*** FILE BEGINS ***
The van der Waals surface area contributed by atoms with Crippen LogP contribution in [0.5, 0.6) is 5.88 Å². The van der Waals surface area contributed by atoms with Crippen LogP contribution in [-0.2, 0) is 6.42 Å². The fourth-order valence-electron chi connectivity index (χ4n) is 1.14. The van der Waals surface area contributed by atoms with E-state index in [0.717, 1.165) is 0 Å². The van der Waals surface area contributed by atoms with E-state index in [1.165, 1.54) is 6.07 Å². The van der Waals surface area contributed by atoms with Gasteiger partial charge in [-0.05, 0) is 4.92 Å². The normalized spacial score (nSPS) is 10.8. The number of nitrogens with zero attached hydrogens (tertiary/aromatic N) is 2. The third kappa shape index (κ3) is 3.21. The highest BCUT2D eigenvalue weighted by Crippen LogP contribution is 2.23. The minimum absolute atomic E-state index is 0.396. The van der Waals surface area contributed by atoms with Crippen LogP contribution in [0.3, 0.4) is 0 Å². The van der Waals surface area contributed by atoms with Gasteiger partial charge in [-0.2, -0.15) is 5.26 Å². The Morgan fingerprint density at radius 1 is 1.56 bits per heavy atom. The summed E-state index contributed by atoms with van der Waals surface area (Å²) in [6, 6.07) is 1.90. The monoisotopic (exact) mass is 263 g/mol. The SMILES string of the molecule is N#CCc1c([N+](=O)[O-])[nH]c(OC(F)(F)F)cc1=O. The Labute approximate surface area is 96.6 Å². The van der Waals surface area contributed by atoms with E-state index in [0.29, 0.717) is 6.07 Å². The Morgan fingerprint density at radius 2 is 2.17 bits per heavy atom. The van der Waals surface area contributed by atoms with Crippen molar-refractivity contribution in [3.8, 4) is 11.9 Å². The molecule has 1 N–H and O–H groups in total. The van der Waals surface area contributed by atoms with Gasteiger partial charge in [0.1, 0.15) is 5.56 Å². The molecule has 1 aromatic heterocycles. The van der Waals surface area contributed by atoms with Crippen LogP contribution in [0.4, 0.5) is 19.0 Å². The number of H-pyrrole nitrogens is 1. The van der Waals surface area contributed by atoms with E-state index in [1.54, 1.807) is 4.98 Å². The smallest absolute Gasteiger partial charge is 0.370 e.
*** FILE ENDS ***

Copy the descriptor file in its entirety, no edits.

The van der Waals surface area contributed by atoms with Crippen LogP contribution in [0.5, 0.6) is 5.88 Å². The van der Waals surface area contributed by atoms with Crippen LogP contribution in [-0.2, 0) is 6.42 Å². The fourth-order valence-electron chi connectivity index (χ4n) is 1.14. The van der Waals surface area contributed by atoms with E-state index in [0.717, 1.165) is 0 Å². The van der Waals surface area contributed by atoms with E-state index in [1.165, 1.54) is 6.07 Å². The van der Waals surface area contributed by atoms with Gasteiger partial charge in [-0.05, 0) is 4.92 Å². The normalized spacial score (nSPS) is 10.8. The number of nitrogens with zero attached hydrogens (tertiary/aromatic N) is 2. The third kappa shape index (κ3) is 3.21. The highest BCUT2D eigenvalue weighted by Crippen LogP contribution is 2.23. The minimum absolute atomic E-state index is 0.396. The van der Waals surface area contributed by atoms with Crippen LogP contribution in [0.3, 0.4) is 0 Å². The van der Waals surface area contributed by atoms with Gasteiger partial charge in [-0.2, -0.15) is 5.26 Å². The Morgan fingerprint density at radius 1 is 1.56 bits per heavy atom. The summed E-state index contributed by atoms with van der Waals surface area (Å²) in [6, 6.07) is 1.90. The monoisotopic (exact) mass is 263 g/mol. The SMILES string of the molecule is N#CCc1c([N+](=O)[O-])[nH]c(OC(F)(F)F)cc1=O. The Labute approximate surface area is 96.6 Å². The van der Waals surface area contributed by atoms with E-state index in [0.29, 0.717) is 6.07 Å². The Morgan fingerprint density at radius 2 is 2.17 bits per heavy atom. The van der Waals surface area contributed by atoms with Crippen molar-refractivity contribution in [3.8, 4) is 11.9 Å². The molecule has 1 N–H and O–H groups in total. The van der Waals surface area contributed by atoms with Gasteiger partial charge in [0.1, 0.15) is 5.56 Å². The molecule has 1 aromatic heterocycles. The van der Waals surface area contributed by atoms with Crippen LogP contribution in [0.4, 0.5) is 19.0 Å². The number of H-pyrrole nitrogens is 1. The van der Waals surface area contributed by atoms with E-state index in [1.54, 1.807) is 4.98 Å². The smallest absolute Gasteiger partial charge is 0.370 e.